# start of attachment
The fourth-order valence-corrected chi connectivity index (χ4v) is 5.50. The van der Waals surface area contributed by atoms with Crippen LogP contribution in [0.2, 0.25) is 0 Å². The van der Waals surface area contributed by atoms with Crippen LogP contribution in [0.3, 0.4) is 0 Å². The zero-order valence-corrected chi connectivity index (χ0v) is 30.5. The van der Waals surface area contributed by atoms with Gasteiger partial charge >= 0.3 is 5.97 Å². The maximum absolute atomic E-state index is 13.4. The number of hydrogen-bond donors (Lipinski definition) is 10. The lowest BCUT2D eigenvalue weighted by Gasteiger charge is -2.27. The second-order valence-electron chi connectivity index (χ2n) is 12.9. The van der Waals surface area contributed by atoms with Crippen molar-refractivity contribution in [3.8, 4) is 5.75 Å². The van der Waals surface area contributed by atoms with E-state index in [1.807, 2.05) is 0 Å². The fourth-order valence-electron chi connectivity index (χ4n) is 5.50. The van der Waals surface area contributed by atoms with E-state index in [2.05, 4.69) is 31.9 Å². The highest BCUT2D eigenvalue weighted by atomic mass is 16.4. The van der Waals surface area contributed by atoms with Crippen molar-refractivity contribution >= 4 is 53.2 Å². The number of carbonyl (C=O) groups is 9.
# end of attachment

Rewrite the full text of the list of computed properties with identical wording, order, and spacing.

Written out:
The fourth-order valence-corrected chi connectivity index (χ4v) is 5.50. The van der Waals surface area contributed by atoms with Crippen LogP contribution in [0.2, 0.25) is 0 Å². The van der Waals surface area contributed by atoms with Crippen LogP contribution in [0.3, 0.4) is 0 Å². The zero-order valence-corrected chi connectivity index (χ0v) is 30.5. The van der Waals surface area contributed by atoms with Gasteiger partial charge >= 0.3 is 5.97 Å². The maximum absolute atomic E-state index is 13.4. The number of hydrogen-bond donors (Lipinski definition) is 10. The lowest BCUT2D eigenvalue weighted by Gasteiger charge is -2.27. The second-order valence-electron chi connectivity index (χ2n) is 12.9. The van der Waals surface area contributed by atoms with Crippen molar-refractivity contribution in [3.8, 4) is 5.75 Å². The van der Waals surface area contributed by atoms with E-state index in [1.807, 2.05) is 0 Å². The fourth-order valence-electron chi connectivity index (χ4n) is 5.50. The van der Waals surface area contributed by atoms with E-state index in [2.05, 4.69) is 31.9 Å². The highest BCUT2D eigenvalue weighted by atomic mass is 16.4. The van der Waals surface area contributed by atoms with Crippen molar-refractivity contribution >= 4 is 53.2 Å². The number of carbonyl (C=O) groups is 9.